• You can consider it an inactive friendship
      • If prolonged & turning intimate, it can turn into a friendship – but not of pleasure or utility
      • Goodwill in these cases is only insofar as you owe them to a benefactor or beneficiary
    • Goodwill must be a genuine wish for prosperity in the other person for his own sake
    • Only then can a friendship form

Ch. 6

  • Unanimity is a friendly relation – not an identity of opinion because it can happen between strangers
    • It refers to an agreement on what’s to be done about matters of consequence, not general opinions
    • A city is unanimous when all citizens think its offices should be elected or an alliance is to be formed, etc.
    • Factions are when parties have the same end goals but may not agree on how to achieve them
  • Unanimity is a political friendship because it concerns things in our interests & have influence in our lives
    • Found among good men because they’re unanimous in themselves & with each other, being of 1 mind, they wish for what’s just & advantageous for themselves & others – objects of common endeavor
  • Bad men can’t be unanimous because they’re only seeking an advantage for themselves at the expense of others
    • They can only form factions, compelling one another but outside of doing what’s just

Ch. 7

  • Benefactors are said to love their beneficiaries more than the beneficiaries love their benefactors – paradoxical?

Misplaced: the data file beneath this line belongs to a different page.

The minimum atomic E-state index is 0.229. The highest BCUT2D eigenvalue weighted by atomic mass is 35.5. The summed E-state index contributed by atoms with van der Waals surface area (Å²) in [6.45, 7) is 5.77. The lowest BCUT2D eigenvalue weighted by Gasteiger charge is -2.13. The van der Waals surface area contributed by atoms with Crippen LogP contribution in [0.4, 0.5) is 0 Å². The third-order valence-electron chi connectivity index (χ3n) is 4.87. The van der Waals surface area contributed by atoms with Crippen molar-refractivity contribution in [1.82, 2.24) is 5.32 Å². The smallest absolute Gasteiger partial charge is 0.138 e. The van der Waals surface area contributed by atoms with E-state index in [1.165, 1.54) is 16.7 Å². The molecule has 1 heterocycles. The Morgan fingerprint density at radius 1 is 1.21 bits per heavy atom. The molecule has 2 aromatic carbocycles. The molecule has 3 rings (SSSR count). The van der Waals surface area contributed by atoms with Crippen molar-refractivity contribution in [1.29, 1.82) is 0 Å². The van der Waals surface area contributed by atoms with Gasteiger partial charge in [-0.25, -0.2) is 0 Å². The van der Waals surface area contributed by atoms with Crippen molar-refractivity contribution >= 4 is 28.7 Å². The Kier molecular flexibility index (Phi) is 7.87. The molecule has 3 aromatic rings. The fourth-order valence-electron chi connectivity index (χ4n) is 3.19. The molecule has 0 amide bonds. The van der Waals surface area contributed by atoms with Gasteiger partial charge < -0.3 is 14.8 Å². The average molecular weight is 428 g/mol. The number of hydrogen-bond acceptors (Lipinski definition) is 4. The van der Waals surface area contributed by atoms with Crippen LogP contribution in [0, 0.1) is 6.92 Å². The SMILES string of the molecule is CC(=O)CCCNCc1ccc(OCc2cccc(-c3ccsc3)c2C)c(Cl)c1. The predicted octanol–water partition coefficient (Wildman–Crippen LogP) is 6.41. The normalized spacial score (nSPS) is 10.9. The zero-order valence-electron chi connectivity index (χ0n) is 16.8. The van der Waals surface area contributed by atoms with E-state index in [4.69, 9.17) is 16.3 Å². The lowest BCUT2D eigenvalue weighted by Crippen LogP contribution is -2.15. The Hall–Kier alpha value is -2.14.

• Like the former are creditors & the latter are debtors, debtors often wish creditors would just disappear but creditors wish for the safety of their debtors because they want their money back – not a friendship or love
      • Those who have done a service towards others feels a friendship & love towards those they’ve helped, even though they have no use for them & never will
  • Craftsmen & poets have a love for their creations almost as if they are their children
    • The benefactor is similar because beneficiaries are their handiwork & they love them
      • To all men, existence is a thing to be chosen & we exist by virtue of activity & their handiwork is the product of activity & represents the creator’s existence
      • The agent delights in the action but the recipient doesn’t see much noble in the agent & it’s less enjoyable to him
    • For craftsmen & poets, the product of their noble actions remain in physical or word form but for the benefactor, the utility of his actions slips away & all that remains is a memory
  • Love is an activity & being loved is a passivity